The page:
Benefits of boarding schools in Switzerland
Boarding school can offer several key advantages over traditional day schooling:
Kids in boarding school are of course supported by the teachers and staff of their programs, but being at school away from their family also encourages them to develop autonomy.
Cultivating peer relationships
“Boarding school offers students the opportunity to be more serious about their studies but also to be more connected to their peers,” Beth Dyson says. “At Saint-Charles, we have a relatively small boarding cohort, only 10% of students, so we have a true family appeal. Our kids – all of them – eat family-style, because we’re small enough to offer that.” Whether you select a program that’s large or small, or is gender-exclusive or gender-mixed, children are in an environment in which they learn to negotiate the social rules of their peers.
Boarding programs, in particular those of international schools, tend to attract students who have big goals for their lives. The schools are attuned to that, and are able to offer the room for ambition to flourish, as well as introducing the challenge of likeminded peers. This is a particular advantage for students from other countries, which may not have local opportunities for a global level of education.
Learning conflict resolution
International schools are a little infamous for their drama. Boarding schools, however, leave little room for that. Beth explains: “If you are in a conflict with one of your friends, and you live with them, you have to resolve that quickly.”
Picking the right Swiss boarding school for your kids
Of course, you want to feel comfortable with the program in which you place your children, and the impact that it has on their studies and personal growth. Here are some tips:
Find a school that offers the level of boarding that your kids and you feel comfortable with.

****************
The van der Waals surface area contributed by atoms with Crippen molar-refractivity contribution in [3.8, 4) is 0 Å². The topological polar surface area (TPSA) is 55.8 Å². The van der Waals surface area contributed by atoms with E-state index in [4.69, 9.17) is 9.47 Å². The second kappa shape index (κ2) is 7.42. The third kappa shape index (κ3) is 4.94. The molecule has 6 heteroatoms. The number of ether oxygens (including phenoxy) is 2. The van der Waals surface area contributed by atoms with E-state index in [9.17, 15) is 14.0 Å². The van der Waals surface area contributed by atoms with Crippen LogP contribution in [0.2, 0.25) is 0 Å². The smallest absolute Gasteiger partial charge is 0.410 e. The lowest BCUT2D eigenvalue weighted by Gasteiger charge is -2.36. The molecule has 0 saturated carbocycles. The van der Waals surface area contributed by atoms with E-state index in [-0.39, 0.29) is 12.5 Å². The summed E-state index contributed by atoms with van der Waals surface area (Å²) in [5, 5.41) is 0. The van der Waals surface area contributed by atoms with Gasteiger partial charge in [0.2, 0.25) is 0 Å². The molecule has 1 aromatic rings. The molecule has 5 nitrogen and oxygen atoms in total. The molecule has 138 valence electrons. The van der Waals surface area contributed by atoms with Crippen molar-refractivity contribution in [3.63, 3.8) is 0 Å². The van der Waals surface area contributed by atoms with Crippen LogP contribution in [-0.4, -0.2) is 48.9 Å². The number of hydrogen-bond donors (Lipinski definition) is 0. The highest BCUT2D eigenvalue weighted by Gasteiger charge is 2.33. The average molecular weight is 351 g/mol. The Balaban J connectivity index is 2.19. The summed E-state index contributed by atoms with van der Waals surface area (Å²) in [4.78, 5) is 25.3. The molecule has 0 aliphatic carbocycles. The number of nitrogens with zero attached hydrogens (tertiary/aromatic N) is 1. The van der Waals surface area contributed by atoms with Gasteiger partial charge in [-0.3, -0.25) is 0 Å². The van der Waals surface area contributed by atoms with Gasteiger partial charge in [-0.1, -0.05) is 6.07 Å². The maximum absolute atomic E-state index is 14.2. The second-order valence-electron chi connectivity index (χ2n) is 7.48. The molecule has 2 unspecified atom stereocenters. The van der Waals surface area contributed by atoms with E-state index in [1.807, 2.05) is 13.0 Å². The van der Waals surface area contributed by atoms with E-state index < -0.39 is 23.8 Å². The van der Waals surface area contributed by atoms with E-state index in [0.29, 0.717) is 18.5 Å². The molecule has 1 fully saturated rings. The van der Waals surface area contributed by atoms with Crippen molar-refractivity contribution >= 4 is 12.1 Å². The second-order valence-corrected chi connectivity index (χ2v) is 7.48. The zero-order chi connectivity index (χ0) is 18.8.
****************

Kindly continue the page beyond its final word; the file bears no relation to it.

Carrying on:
Boarding schools don’t have to be full-time or 7 days per week. Depending on your family situation, you might prefer for example to board during the week and have the kids home for the weekend.
Choose the educational cohort best for your kids.
Make sure the boarding cohort size, class size, and gender-division makes sense for your child.
Choose a school that offers the degree-program you need.
Each school places an emphasis on different graduation programs, which may be in the style of American or British schools (like AP courses or A Levels), or the upcoming International Baccalaureate. Try to think what makes the most sense for easy transitions to another school or eventually the college or university system in your home country.
Consider the language and international offerings.
All programs will have some language offerings, but you’ll want to consider the level of immersion and proficiency that your child can expect. Some schools also offer focused language approaches, like Saint-Charles, which at the lycée level chooses the language per subject, based on the lingua franca of the industry.
Ultimately, considering which Swiss boarding school is right for your children may feel like a big decision, but rest assured it’s not a difficult one. With such a high level of education at the national level, and a high density of boarding schools to pick from, the options are on your side.